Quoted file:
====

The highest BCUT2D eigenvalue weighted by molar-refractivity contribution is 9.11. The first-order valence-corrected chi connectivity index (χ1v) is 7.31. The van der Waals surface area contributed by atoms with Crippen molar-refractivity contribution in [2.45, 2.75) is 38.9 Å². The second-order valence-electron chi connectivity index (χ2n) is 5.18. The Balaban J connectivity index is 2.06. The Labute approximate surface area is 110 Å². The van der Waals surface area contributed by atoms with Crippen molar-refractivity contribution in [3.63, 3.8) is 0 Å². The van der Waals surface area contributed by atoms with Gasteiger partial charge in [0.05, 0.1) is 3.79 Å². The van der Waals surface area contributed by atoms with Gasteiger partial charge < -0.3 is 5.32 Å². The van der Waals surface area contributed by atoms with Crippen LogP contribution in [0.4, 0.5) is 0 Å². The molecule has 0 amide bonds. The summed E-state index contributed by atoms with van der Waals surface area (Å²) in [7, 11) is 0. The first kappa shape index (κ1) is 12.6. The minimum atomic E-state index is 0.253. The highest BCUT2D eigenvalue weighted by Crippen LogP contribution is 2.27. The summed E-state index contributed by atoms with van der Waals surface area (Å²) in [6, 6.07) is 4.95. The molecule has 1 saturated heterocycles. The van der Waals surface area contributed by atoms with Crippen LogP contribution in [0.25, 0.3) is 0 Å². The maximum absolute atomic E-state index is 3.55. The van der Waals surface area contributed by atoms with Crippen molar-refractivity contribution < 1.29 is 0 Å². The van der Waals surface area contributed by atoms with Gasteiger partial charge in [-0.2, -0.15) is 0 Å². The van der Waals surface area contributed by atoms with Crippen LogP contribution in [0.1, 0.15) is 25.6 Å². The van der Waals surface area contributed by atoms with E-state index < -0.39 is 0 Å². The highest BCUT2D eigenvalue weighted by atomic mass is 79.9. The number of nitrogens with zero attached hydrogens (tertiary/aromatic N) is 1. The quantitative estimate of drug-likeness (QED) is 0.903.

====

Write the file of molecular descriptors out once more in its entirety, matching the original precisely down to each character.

The highest BCUT2D eigenvalue weighted by molar-refractivity contribution is 9.11. The first-order valence-corrected chi connectivity index (χ1v) is 7.31. The van der Waals surface area contributed by atoms with Crippen molar-refractivity contribution in [2.45, 2.75) is 38.9 Å². The second-order valence-electron chi connectivity index (χ2n) is 5.18. The Balaban J connectivity index is 2.06. The Labute approximate surface area is 110 Å². The van der Waals surface area contributed by atoms with Crippen molar-refractivity contribution in [3.63, 3.8) is 0 Å². The van der Waals surface area contributed by atoms with Gasteiger partial charge in [0.05, 0.1) is 3.79 Å². The van der Waals surface area contributed by atoms with Gasteiger partial charge < -0.3 is 5.32 Å². The van der Waals surface area contributed by atoms with Crippen LogP contribution in [0.4, 0.5) is 0 Å². The molecule has 0 amide bonds. The summed E-state index contributed by atoms with van der Waals surface area (Å²) in [7, 11) is 0. The first kappa shape index (κ1) is 12.6. The minimum atomic E-state index is 0.253. The highest BCUT2D eigenvalue weighted by Crippen LogP contribution is 2.27. The summed E-state index contributed by atoms with van der Waals surface area (Å²) in [6, 6.07) is 4.95. The molecule has 1 saturated heterocycles. The van der Waals surface area contributed by atoms with Crippen LogP contribution in [0.25, 0.3) is 0 Å². The maximum absolute atomic E-state index is 3.55. The van der Waals surface area contributed by atoms with Crippen molar-refractivity contribution < 1.29 is 0 Å². The van der Waals surface area contributed by atoms with Gasteiger partial charge in [-0.2, -0.15) is 0 Å². The van der Waals surface area contributed by atoms with Crippen LogP contribution in [0.1, 0.15) is 25.6 Å². The van der Waals surface area contributed by atoms with E-state index < -0.39 is 0 Å². The highest BCUT2D eigenvalue weighted by atomic mass is 79.9. The number of nitrogens with zero attached hydrogens (tertiary/aromatic N) is 1. The quantitative estimate of drug-likeness (QED) is 0.903.